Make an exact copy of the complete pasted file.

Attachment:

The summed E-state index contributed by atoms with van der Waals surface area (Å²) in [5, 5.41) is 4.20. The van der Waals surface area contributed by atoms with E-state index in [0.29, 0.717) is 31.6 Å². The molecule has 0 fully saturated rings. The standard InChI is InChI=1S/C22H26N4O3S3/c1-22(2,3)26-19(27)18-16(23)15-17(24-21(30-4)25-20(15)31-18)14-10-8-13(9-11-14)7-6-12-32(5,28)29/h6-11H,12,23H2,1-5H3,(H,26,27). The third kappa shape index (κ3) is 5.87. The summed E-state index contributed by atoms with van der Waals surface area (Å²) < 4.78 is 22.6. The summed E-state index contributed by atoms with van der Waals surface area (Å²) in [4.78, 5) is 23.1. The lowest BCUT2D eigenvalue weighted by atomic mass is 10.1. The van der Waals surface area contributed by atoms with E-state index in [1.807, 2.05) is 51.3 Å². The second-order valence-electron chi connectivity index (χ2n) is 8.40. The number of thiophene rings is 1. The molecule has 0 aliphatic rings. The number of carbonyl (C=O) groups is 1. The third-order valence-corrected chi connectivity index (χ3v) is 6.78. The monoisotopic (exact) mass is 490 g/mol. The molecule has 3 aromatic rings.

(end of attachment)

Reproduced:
The summed E-state index contributed by atoms with van der Waals surface area (Å²) in [5, 5.41) is 4.20. The van der Waals surface area contributed by atoms with E-state index in [0.29, 0.717) is 31.6 Å². The molecule has 0 fully saturated rings. The standard InChI is InChI=1S/C22H26N4O3S3/c1-22(2,3)26-19(27)18-16(23)15-17(24-21(30-4)25-20(15)31-18)14-10-8-13(9-11-14)7-6-12-32(5,28)29/h6-11H,12,23H2,1-5H3,(H,26,27). The third kappa shape index (κ3) is 5.87. The summed E-state index contributed by atoms with van der Waals surface area (Å²) < 4.78 is 22.6. The summed E-state index contributed by atoms with van der Waals surface area (Å²) in [4.78, 5) is 23.1. The lowest BCUT2D eigenvalue weighted by atomic mass is 10.1. The van der Waals surface area contributed by atoms with E-state index in [1.807, 2.05) is 51.3 Å². The second-order valence-electron chi connectivity index (χ2n) is 8.40. The number of thiophene rings is 1. The molecule has 0 aliphatic rings. The number of carbonyl (C=O) groups is 1. The third-order valence-corrected chi connectivity index (χ3v) is 6.78. The monoisotopic (exact) mass is 490 g/mol. The molecule has 3 aromatic rings.